spaceSpace and Physics

Martian Microbes, Like Those Of The Atacama, May Be Blowing In The Wind


Stephen Luntz

Stephen has a science degree with a major in physics, an arts degree with majors in English Literature and History and Philosophy of Science and a Graduate Diploma in Science Communication.

Freelance Writer

Car tracks last a long time in the Atacama Desert, a good proxy for Mars. Dr Armando Azua-Bustos

If life once flourished on Mars and some survived the changing conditions, would it be able to move around the planet, finding new locations as old ones dry up? New evidence from the Atacama Desert provides a tentative yes.

It's unlikely the best place for life on Mars today is the same as the best place a million, let alone a billion, years ago. So for microbes to have made it across the vast expanse of time between Mars' wet period and our robotic arrival, they probably needed the capacity to travel. However, it's not likely they could do this under their own steam, so something would need to have carried them, with wind the obvious candidate.


In an effort to see if this is realistic, Dr Armando Azua-Bustos of Universidad Autónoma de Chile went to arguably the most Mars-like place on Earth, the Atacama Desert, to study how microbial migrations occur. There are much colder places on Earth, but none is as dry as the central Atacama, which can also match the Mars' mix of sand, rocks, and intense ultra-violet radiation.

At six sites in the driest part of the Atacama, Azua-Bustos found 23 bacterial and eight fungal species. Moreover, some of these are particularly unlikely to be local in origin, including Oceanobacillus oncorhynchi, which as its name suggests is a marine bacterium. Other species appear to live on the plants that occupy the fog oases at the tops of hills in the desert's coastal fringe. There was surprisingly little overlap between the species found at different sites.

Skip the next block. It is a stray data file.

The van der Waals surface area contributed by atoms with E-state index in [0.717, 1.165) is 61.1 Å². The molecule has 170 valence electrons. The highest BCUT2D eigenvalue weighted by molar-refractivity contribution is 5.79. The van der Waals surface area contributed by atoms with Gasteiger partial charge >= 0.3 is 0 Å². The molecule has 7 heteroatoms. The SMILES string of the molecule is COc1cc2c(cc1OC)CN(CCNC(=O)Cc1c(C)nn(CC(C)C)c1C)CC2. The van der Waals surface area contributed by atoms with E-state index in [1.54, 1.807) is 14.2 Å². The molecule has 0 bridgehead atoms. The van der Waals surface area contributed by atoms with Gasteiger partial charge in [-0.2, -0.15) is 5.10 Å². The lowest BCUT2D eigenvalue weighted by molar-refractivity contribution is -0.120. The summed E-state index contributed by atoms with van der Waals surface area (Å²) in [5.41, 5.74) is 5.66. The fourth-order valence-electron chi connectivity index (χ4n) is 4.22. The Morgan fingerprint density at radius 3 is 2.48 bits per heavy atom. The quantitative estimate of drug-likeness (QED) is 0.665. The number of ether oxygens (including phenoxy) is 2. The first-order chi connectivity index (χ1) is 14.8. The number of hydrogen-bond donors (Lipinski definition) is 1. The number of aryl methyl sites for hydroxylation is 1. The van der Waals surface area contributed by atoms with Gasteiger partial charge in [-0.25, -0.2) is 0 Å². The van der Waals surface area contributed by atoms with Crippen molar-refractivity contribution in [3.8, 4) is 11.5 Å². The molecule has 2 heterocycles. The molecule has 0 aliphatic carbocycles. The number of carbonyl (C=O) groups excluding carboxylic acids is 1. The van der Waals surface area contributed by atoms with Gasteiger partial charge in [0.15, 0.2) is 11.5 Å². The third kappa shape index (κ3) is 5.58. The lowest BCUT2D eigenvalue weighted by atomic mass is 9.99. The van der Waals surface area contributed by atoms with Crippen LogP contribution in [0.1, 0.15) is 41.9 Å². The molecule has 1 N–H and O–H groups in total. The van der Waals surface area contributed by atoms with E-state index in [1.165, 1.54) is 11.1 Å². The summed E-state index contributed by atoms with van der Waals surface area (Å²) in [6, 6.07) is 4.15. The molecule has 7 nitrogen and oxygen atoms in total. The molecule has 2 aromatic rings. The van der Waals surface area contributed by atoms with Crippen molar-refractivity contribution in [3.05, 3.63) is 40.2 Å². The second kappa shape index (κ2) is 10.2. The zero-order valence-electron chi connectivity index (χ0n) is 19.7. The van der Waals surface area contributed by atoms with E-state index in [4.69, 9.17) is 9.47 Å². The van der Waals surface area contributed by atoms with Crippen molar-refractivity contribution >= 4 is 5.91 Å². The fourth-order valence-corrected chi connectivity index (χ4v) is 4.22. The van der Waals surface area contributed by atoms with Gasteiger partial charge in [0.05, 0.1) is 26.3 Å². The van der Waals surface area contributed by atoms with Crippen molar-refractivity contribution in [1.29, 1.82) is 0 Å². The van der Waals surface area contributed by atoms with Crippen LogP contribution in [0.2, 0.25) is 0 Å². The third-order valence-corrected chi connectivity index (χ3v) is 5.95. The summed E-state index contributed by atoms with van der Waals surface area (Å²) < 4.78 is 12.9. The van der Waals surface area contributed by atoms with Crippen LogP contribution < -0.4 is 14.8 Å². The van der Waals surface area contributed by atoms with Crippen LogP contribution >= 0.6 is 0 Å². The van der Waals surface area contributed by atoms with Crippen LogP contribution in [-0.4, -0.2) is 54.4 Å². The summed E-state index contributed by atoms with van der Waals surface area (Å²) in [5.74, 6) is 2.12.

When seeking microbes in the Atacama, researchers were careful not to contaminate the site with anything that could affect the findings. Margarita Azua

The microscopic life forms reached these locations by catching a ride on wind-borne dust grains. Mars' atmosphere is 100 times thinner, but we know this is still enough to whip up vast dust storms that sometimes envelope the whole planet. Moreover, Azua-Bustos demonstrates in Scientific Reports that many microbes survive the UV exposure on route.

Most of the life Azua-Bustos and co-authors found was carried by the prevailing winds from the Pacific ocean, arriving during the afternoon and dispersing through the desert the following morning. The fact that most of the movement happens in the late afternoon and night (when UV levels cease to be lethal) may play a big part in the capacity of the arriving life forms to flourish in the food dishes Azua-Bustos set out for them.


For all Mars' differences, Azua-Bustos' work suggests that if life ever evolved there, it could be transported to suitable locations. It also suggests placing Martian dust in growth media could be a great way to detect its presence. On the other hand, the paper notes the importance of sterilizing vehicles we send to Mars, lest they contaminate not just their landing site but the entire planet.


spaceSpace and Physics